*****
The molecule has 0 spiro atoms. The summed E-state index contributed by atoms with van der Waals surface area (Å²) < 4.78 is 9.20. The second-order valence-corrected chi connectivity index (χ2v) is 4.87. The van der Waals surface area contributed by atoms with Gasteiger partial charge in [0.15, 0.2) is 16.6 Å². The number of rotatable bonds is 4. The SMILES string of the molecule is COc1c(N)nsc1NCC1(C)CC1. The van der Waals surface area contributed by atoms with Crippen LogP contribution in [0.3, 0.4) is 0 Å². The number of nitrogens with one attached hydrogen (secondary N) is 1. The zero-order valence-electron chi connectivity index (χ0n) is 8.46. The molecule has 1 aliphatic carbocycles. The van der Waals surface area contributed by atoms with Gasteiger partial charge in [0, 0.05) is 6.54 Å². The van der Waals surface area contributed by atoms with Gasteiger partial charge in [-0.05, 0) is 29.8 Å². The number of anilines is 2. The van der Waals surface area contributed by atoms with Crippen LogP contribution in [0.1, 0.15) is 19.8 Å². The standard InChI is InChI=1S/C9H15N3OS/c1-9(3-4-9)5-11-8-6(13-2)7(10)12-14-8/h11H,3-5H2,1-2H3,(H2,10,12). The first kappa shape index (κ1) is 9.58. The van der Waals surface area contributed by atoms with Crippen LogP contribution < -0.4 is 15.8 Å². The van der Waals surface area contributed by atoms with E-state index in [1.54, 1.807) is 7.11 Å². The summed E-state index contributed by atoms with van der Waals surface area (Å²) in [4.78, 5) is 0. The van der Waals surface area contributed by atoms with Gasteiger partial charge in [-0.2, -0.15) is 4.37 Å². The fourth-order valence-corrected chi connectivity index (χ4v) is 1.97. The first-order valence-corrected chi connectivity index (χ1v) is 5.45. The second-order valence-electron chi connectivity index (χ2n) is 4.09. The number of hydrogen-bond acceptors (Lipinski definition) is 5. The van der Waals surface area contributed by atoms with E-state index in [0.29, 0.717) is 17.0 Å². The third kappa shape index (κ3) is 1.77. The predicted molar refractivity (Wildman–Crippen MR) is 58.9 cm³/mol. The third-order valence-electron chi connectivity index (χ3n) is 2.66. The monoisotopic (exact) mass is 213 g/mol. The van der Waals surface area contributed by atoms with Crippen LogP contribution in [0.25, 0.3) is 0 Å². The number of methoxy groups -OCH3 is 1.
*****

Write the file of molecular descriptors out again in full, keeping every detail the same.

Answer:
The molecule has 0 spiro atoms. The summed E-state index contributed by atoms with van der Waals surface area (Å²) < 4.78 is 9.20. The second-order valence-corrected chi connectivity index (χ2v) is 4.87. The van der Waals surface area contributed by atoms with Gasteiger partial charge in [0.15, 0.2) is 16.6 Å². The number of rotatable bonds is 4. The SMILES string of the molecule is COc1c(N)nsc1NCC1(C)CC1. The van der Waals surface area contributed by atoms with Crippen LogP contribution in [0.3, 0.4) is 0 Å². The number of nitrogens with one attached hydrogen (secondary N) is 1. The zero-order valence-electron chi connectivity index (χ0n) is 8.46. The molecule has 1 aliphatic carbocycles. The van der Waals surface area contributed by atoms with Gasteiger partial charge in [0, 0.05) is 6.54 Å². The van der Waals surface area contributed by atoms with Gasteiger partial charge in [-0.05, 0) is 29.8 Å². The number of anilines is 2. The van der Waals surface area contributed by atoms with Crippen LogP contribution in [0.1, 0.15) is 19.8 Å². The standard InChI is InChI=1S/C9H15N3OS/c1-9(3-4-9)5-11-8-6(13-2)7(10)12-14-8/h11H,3-5H2,1-2H3,(H2,10,12). The first kappa shape index (κ1) is 9.58. The van der Waals surface area contributed by atoms with Crippen LogP contribution < -0.4 is 15.8 Å². The van der Waals surface area contributed by atoms with E-state index in [1.54, 1.807) is 7.11 Å². The summed E-state index contributed by atoms with van der Waals surface area (Å²) in [4.78, 5) is 0. The van der Waals surface area contributed by atoms with Gasteiger partial charge in [-0.2, -0.15) is 4.37 Å². The fourth-order valence-corrected chi connectivity index (χ4v) is 1.97. The first-order valence-corrected chi connectivity index (χ1v) is 5.45. The second-order valence-electron chi connectivity index (χ2n) is 4.09. The number of hydrogen-bond acceptors (Lipinski definition) is 5. The van der Waals surface area contributed by atoms with E-state index in [0.29, 0.717) is 17.0 Å². The third kappa shape index (κ3) is 1.77. The predicted molar refractivity (Wildman–Crippen MR) is 58.9 cm³/mol. The third-order valence-electron chi connectivity index (χ3n) is 2.66. The monoisotopic (exact) mass is 213 g/mol. The van der Waals surface area contributed by atoms with Crippen LogP contribution in [0.25, 0.3) is 0 Å². The number of methoxy groups -OCH3 is 1.